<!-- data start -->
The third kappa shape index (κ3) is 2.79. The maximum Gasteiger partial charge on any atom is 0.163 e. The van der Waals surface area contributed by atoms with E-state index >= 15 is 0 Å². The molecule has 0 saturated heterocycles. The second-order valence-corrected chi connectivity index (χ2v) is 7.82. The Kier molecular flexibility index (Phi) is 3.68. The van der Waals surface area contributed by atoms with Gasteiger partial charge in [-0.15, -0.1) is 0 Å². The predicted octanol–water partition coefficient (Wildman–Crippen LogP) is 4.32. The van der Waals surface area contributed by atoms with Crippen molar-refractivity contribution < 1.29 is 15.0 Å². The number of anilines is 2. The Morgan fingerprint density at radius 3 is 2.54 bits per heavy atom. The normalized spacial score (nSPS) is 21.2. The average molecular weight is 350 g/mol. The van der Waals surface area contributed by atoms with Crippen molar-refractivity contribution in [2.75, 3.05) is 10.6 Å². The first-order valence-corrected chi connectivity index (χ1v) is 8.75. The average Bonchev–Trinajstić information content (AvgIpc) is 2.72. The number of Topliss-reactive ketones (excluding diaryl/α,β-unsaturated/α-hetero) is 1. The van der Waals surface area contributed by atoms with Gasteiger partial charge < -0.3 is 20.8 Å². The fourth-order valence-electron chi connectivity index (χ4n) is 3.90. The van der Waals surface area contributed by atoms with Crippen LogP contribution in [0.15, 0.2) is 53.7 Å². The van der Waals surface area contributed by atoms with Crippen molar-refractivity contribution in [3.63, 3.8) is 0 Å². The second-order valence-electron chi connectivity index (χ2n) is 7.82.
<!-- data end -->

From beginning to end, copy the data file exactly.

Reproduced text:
The third kappa shape index (κ3) is 2.79. The maximum Gasteiger partial charge on any atom is 0.163 e. The van der Waals surface area contributed by atoms with E-state index >= 15 is 0 Å². The molecule has 0 saturated heterocycles. The second-order valence-corrected chi connectivity index (χ2v) is 7.82. The Kier molecular flexibility index (Phi) is 3.68. The van der Waals surface area contributed by atoms with Gasteiger partial charge in [-0.15, -0.1) is 0 Å². The predicted octanol–water partition coefficient (Wildman–Crippen LogP) is 4.32. The van der Waals surface area contributed by atoms with Crippen molar-refractivity contribution < 1.29 is 15.0 Å². The number of anilines is 2. The Morgan fingerprint density at radius 3 is 2.54 bits per heavy atom. The normalized spacial score (nSPS) is 21.2. The average molecular weight is 350 g/mol. The van der Waals surface area contributed by atoms with Crippen molar-refractivity contribution in [2.75, 3.05) is 10.6 Å². The first-order valence-corrected chi connectivity index (χ1v) is 8.75. The average Bonchev–Trinajstić information content (AvgIpc) is 2.72. The number of Topliss-reactive ketones (excluding diaryl/α,β-unsaturated/α-hetero) is 1. The van der Waals surface area contributed by atoms with Gasteiger partial charge < -0.3 is 20.8 Å². The fourth-order valence-electron chi connectivity index (χ4n) is 3.90. The van der Waals surface area contributed by atoms with Crippen LogP contribution in [0.15, 0.2) is 53.7 Å². The van der Waals surface area contributed by atoms with Crippen molar-refractivity contribution in [3.63, 3.8) is 0 Å². The second-order valence-electron chi connectivity index (χ2n) is 7.82.